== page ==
Wishful thinking

Margaret Catley-Carlson asked the panel what they would like to see in the final strategy. Credit: GCARD

“What one thing would you want the new [GCARD] strategy to include that you think would result in more funds for agricultural research for development?”

That was the question posed by Margaret Catley-Carlson, chair of the Global Crop Diversity Trust/Global Water Partnership, to donors at an afternoon session on effective investment.

The answers ranged from the very broad to the very personal.

Kamal Elkeheshen of the African Development Bank said the way forward was backwards. He hopes the strategy goes back to look at the big picture of increasing food production. And the Food and Agriculture Organization’s Hafez Ghanem wants to see research that will translate into real benefits for smallholders.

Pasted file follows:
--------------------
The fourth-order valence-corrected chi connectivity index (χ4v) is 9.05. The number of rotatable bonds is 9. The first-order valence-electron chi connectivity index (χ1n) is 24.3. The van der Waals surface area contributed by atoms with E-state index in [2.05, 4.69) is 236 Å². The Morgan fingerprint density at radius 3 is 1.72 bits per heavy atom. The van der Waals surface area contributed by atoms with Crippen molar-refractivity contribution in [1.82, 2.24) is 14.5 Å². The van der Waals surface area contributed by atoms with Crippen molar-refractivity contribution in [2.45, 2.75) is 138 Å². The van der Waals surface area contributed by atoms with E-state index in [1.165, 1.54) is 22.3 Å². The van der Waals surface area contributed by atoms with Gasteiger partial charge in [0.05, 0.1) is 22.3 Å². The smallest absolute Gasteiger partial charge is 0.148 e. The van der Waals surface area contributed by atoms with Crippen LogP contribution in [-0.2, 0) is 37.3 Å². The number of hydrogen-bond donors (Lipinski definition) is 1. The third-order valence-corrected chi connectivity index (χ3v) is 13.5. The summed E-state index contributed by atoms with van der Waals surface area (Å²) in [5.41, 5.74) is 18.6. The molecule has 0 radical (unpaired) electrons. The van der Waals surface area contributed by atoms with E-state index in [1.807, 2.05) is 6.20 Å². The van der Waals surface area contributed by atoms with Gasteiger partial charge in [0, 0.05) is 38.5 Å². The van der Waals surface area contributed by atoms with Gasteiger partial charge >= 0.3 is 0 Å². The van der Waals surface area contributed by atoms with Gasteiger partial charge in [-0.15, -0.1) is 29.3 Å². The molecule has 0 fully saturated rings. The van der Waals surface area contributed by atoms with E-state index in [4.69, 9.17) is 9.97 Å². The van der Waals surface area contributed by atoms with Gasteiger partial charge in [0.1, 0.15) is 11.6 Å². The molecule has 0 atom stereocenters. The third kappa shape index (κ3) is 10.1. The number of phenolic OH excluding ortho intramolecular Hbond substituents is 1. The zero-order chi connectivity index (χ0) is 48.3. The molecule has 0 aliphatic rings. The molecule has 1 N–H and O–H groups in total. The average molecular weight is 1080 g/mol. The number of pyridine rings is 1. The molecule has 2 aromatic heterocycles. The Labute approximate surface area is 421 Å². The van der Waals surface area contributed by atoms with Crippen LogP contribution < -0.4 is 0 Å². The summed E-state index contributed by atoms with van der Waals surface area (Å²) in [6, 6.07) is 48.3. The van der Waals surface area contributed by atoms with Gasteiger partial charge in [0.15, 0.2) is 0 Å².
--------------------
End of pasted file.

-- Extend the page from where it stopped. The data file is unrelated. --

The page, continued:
Other wishes included clear plans to prepare agriculture for climate change; research priorities set from the bottom up; excellence in research and negotiations guidelines.

Both Prabhu Pingali of the Gates Foundation and the World Bank’s Jurgen Voegele took the opportunity to express scepticism about new ‘mega-programmes’ proposed by the Consultative Group on International Agricultural Research (CGIAR).

“We would like to see two concrete mega-programmes because I don’t believe we will get beyond the rhetoric unless one is forced to write it down,” said Voegele.

Pingali was even less optimistic.

“I’d like to see the CGIAR system rise above their immediate concerns of maintaining current research portfolios to think about a dozen or so major problem-driven, results-oriented outputs.

“The current thematic programmes are not the place to start.”

Ouch. Keeping watching the blog for more CGIAR action.

Naomi Antony
Assistant news editor, SciDev.Net 

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